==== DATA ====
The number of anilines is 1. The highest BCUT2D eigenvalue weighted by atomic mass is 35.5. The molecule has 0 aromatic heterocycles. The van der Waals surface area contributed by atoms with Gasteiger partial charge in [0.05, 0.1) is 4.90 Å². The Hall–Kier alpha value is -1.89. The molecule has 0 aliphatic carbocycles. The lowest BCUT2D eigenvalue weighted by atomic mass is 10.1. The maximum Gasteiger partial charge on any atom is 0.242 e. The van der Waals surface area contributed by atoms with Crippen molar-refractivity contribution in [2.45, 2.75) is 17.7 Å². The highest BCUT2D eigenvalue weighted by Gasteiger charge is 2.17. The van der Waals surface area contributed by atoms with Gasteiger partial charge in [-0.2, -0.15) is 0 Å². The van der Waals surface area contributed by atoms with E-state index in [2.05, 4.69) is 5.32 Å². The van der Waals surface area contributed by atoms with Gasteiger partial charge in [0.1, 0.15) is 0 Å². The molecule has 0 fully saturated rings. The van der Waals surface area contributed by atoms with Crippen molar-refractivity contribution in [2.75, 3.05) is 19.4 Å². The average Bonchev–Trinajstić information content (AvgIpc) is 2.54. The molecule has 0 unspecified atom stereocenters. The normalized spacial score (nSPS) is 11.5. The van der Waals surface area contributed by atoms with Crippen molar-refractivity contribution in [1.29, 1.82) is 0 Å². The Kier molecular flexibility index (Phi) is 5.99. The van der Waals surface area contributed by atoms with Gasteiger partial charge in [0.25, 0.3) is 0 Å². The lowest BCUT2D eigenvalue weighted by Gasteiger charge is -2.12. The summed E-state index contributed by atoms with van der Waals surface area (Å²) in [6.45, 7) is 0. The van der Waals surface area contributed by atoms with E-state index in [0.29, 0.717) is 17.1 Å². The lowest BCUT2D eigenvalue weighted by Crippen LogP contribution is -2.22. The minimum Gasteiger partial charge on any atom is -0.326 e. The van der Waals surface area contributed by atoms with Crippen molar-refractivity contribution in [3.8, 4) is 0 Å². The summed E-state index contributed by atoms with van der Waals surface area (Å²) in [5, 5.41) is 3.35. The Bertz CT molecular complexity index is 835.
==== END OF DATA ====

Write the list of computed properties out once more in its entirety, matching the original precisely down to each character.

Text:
The number of anilines is 1. The highest BCUT2D eigenvalue weighted by atomic mass is 35.5. The molecule has 0 aromatic heterocycles. The van der Waals surface area contributed by atoms with Gasteiger partial charge in [0.05, 0.1) is 4.90 Å². The Hall–Kier alpha value is -1.89. The molecule has 0 aliphatic carbocycles. The lowest BCUT2D eigenvalue weighted by atomic mass is 10.1. The maximum Gasteiger partial charge on any atom is 0.242 e. The van der Waals surface area contributed by atoms with Crippen molar-refractivity contribution in [2.45, 2.75) is 17.7 Å². The highest BCUT2D eigenvalue weighted by Gasteiger charge is 2.17. The van der Waals surface area contributed by atoms with Gasteiger partial charge in [-0.2, -0.15) is 0 Å². The van der Waals surface area contributed by atoms with E-state index in [2.05, 4.69) is 5.32 Å². The van der Waals surface area contributed by atoms with Gasteiger partial charge in [0.1, 0.15) is 0 Å². The molecule has 0 fully saturated rings. The van der Waals surface area contributed by atoms with Crippen molar-refractivity contribution in [2.75, 3.05) is 19.4 Å². The average Bonchev–Trinajstić information content (AvgIpc) is 2.54. The molecule has 0 unspecified atom stereocenters. The normalized spacial score (nSPS) is 11.5. The van der Waals surface area contributed by atoms with Crippen molar-refractivity contribution in [1.29, 1.82) is 0 Å². The Kier molecular flexibility index (Phi) is 5.99. The van der Waals surface area contributed by atoms with Gasteiger partial charge in [0.25, 0.3) is 0 Å². The lowest BCUT2D eigenvalue weighted by Gasteiger charge is -2.12. The summed E-state index contributed by atoms with van der Waals surface area (Å²) in [6.45, 7) is 0. The van der Waals surface area contributed by atoms with E-state index in [0.29, 0.717) is 17.1 Å². The lowest BCUT2D eigenvalue weighted by Crippen LogP contribution is -2.22. The minimum Gasteiger partial charge on any atom is -0.326 e. The van der Waals surface area contributed by atoms with Crippen molar-refractivity contribution in [3.8, 4) is 0 Å². The summed E-state index contributed by atoms with van der Waals surface area (Å²) in [5, 5.41) is 3.35. The Bertz CT molecular complexity index is 835.